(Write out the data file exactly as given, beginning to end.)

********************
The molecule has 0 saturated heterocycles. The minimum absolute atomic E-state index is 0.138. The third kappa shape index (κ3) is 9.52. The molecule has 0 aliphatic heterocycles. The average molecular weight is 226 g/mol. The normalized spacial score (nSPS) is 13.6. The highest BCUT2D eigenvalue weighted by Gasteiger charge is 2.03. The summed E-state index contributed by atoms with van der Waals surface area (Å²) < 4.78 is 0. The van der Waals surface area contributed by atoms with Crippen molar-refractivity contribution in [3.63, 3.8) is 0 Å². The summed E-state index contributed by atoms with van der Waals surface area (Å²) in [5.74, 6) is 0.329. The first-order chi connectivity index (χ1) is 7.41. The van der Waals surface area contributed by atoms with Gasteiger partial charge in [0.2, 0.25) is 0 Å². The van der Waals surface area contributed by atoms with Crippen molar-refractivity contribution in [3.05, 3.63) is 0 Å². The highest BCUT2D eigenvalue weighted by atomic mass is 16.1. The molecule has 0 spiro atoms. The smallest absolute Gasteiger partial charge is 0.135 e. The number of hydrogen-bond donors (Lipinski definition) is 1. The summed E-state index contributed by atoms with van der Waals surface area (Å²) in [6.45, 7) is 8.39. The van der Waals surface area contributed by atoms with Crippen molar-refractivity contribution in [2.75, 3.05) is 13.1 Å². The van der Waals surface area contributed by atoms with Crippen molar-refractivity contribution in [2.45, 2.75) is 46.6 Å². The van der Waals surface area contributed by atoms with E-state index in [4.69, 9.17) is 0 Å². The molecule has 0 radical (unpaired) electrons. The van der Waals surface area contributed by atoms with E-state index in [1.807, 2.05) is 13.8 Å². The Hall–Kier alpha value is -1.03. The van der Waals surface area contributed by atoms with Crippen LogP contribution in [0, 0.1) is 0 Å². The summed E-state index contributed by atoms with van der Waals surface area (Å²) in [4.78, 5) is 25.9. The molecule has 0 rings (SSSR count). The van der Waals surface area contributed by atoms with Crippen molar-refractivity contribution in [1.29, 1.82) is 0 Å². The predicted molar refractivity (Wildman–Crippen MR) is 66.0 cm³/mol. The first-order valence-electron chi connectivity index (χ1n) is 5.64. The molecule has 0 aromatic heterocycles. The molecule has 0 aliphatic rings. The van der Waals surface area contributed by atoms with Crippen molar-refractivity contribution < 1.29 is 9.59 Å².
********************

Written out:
The molecule has 0 saturated heterocycles. The minimum absolute atomic E-state index is 0.138. The third kappa shape index (κ3) is 9.52. The molecule has 0 aliphatic heterocycles. The average molecular weight is 226 g/mol. The normalized spacial score (nSPS) is 13.6. The highest BCUT2D eigenvalue weighted by Gasteiger charge is 2.03. The summed E-state index contributed by atoms with van der Waals surface area (Å²) < 4.78 is 0. The van der Waals surface area contributed by atoms with Crippen molar-refractivity contribution in [3.63, 3.8) is 0 Å². The summed E-state index contributed by atoms with van der Waals surface area (Å²) in [5.74, 6) is 0.329. The first-order chi connectivity index (χ1) is 7.41. The van der Waals surface area contributed by atoms with Gasteiger partial charge in [0.2, 0.25) is 0 Å². The van der Waals surface area contributed by atoms with Crippen molar-refractivity contribution in [3.05, 3.63) is 0 Å². The highest BCUT2D eigenvalue weighted by atomic mass is 16.1. The molecule has 0 spiro atoms. The smallest absolute Gasteiger partial charge is 0.135 e. The number of hydrogen-bond donors (Lipinski definition) is 1. The summed E-state index contributed by atoms with van der Waals surface area (Å²) in [6.45, 7) is 8.39. The van der Waals surface area contributed by atoms with Crippen molar-refractivity contribution in [2.75, 3.05) is 13.1 Å². The van der Waals surface area contributed by atoms with Crippen molar-refractivity contribution in [2.45, 2.75) is 46.6 Å². The van der Waals surface area contributed by atoms with E-state index in [4.69, 9.17) is 0 Å². The molecule has 0 radical (unpaired) electrons. The van der Waals surface area contributed by atoms with E-state index in [1.807, 2.05) is 13.8 Å². The Hall–Kier alpha value is -1.03. The van der Waals surface area contributed by atoms with Crippen LogP contribution in [0, 0.1) is 0 Å². The summed E-state index contributed by atoms with van der Waals surface area (Å²) in [4.78, 5) is 25.9. The molecule has 0 rings (SSSR count). The van der Waals surface area contributed by atoms with Crippen molar-refractivity contribution in [1.29, 1.82) is 0 Å². The predicted molar refractivity (Wildman–Crippen MR) is 66.0 cm³/mol. The first-order valence-electron chi connectivity index (χ1n) is 5.64. The molecule has 0 aromatic heterocycles. The molecule has 0 aliphatic rings. The van der Waals surface area contributed by atoms with Crippen molar-refractivity contribution < 1.29 is 9.59 Å².